Okay. She doesn’t sound like that always. But all I’m saying is what Jesus said to Marsha. Only one thing is needed or as the NASB version of the Bible has it, only one thing isn’t necessary. So if you want to reduce stress this holiday season, choose one necessary thing. But Bob, you might say you don’t understand. You’re a writer and a preacher. How could you understand my life, what I’ve got going on? I mean, you have no worries, no problems. Your life is perfect. As my son Aaron, who led worship this morning, told his fourth grade teacher on career day one year, my dad doesn’t have a job. He just sits and plays on the computer all day.

Well, what goes around comes around because that’s pretty much all Aaron does in his job anymore. But seriously, you might say you can’t possibly understand. All I’ve got going on from the office Christmas party to the family gift exchange, the kids Christmas concerts, baking for this and that. Not to mention traveling to the inlaws on Christmas Eve and I think that pain in my chest is coming back and you may be right. You may have way too much going on. There may be few people, if any, who can understand truly, but let me return you to verse 40 in that passage we just read. Remember Mary was sitting at Jesus’ feet, basking in his presence, absorbing his words, his teaching, but Martha was distracted by all the preparations that had to be made. She came to Jesus and asked, Lord, don’t you care that my sister has left me to do the work by myself?

Tell her to help me. Now, if you were to look back at verse 38 you’ll see that apparently this whole thing was all Martha’s idea from the get go. It begins this passage by saying, Martha opened her home to Jesus. She was probably the elder sister, maybe a widowed elder sister. It was probably her house to begin with and Mary was the baby in the family living with an older sister. Anybody know what that family dynamic feels like? No, apparently it’s just me, but it’s not hard to read between the lines in this passage. It looks like Marfa just wanted everything to be perfect. It’s so easy to want our Christmas to be perfect. You know, perfect decorations, perfect atmosphere, perfect gifts, perfect smells, perfect meals, perfect parties, perfect outfits, perfect everything and we can so easily ended up like Martha banging around in the kitchen and chill.

We’ve headed up to here and then cutting loose on somebody we love. Don’t you care like all of God’s word. There’s so much authenticity and realism in this passage. You know that Mary was right there in the room, right when Martha came in and said to Jesus, tell her to help me. But Martha doesn’t talk to Mary. She complains about Mary to Jesus. Can anyone say passive aggressive? I think that’s what we’re seeing here. Not only that, but here she is having opened her home because she wants to honor Jesus probably. And she ends up bossing him around. She calls him Lord and then he goes on to tell him what he should do. There’s a whole sermon just in that.

Not only that, but all her efforts to produce the perfect event resulted in her own stress and anger spoiling it. Hmm. That’s all right there just in five verses, it’s all in there. There’s a scene in the Tyler Perry movie. Why did I get married in which Patty, the character played by Janet Jackson, breaks down in her husband’s arm grieving for the child she lost and blames herself for, and she says something like, perfect, Patty can be perfect anymore. It’s a moving scene and it seems plain as data everyone but perfect Patty, that she really never was perfect and they’re holding on to that pursuit of perfection was eating her up. So may I say to you in Jesus name this Christmas doesn’t have to be perfect. Can I get you to say it with me? Say with me, it doesn’t have to be perfect. Will you do that? Just those words. It doesn’t have to be perfect. Try it again. It doesn’t have to be perfect. Louder this time. Consider it free counseling. It doesn’t have to be perfect. You know there are people who get paid $100 an hour for what we just com accomplished in 30 seconds. If you want to reduce stress this Christmas, you’re going to have to give up the pursuit of perfection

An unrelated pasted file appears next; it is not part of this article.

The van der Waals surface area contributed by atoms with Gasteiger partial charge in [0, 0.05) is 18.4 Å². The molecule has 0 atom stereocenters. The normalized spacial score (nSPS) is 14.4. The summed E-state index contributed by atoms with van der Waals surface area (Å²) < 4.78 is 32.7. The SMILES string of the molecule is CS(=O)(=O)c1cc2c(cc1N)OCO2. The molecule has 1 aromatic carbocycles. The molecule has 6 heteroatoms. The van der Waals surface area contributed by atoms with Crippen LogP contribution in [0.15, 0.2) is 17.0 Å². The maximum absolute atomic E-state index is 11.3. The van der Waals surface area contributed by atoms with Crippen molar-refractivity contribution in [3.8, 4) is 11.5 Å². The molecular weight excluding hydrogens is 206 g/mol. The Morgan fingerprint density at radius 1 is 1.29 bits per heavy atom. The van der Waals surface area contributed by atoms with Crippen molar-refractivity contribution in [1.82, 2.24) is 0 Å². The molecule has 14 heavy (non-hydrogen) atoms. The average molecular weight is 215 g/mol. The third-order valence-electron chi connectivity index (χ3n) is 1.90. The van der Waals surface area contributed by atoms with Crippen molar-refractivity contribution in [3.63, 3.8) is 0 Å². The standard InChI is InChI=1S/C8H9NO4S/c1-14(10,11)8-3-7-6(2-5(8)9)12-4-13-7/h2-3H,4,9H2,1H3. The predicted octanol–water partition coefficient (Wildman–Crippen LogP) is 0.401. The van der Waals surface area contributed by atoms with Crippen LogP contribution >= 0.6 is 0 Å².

and choose one necessary thing. What is it you want out of this Christmas season, this coming month, the next 25 days or so? What is absolutely necessary from your point of view? Jesus said to Martha, you’re worried and bothered about so many things, but one thing is necessary. So let me ask you two questions and I asked you to give them careful thought and then even if you have a program and a pen or pencil to write with to write your answers in your program, would you do that? Just humor me for the next few moments. There’s a space on the back of your program provided for notes. These are not rhetorical questions. I’m serious here. First,

what is the one thing you want most out of these next 25 days? Take a minute. Be honest. You don’t have to give a right answer. There will be no grading this test. You don’t need to over spiritualize it. Just please humor me. Take a minute, think about it, treat it seriously and write down that one thing in your notes. What’s the one thing you want most these next 25 days? Would you write that down? And then the second question, I hope you saved room. There’s a little bit of room there on that program. What are the many things that either actively distract you or will add nothing to that priority, that necessary thing? What are the many things that distract or add nothing to that one necessary thing. Take a minute and write down those distractions, those interruptions, those things that hinder you from that one thing, and now here’s what I want you to do.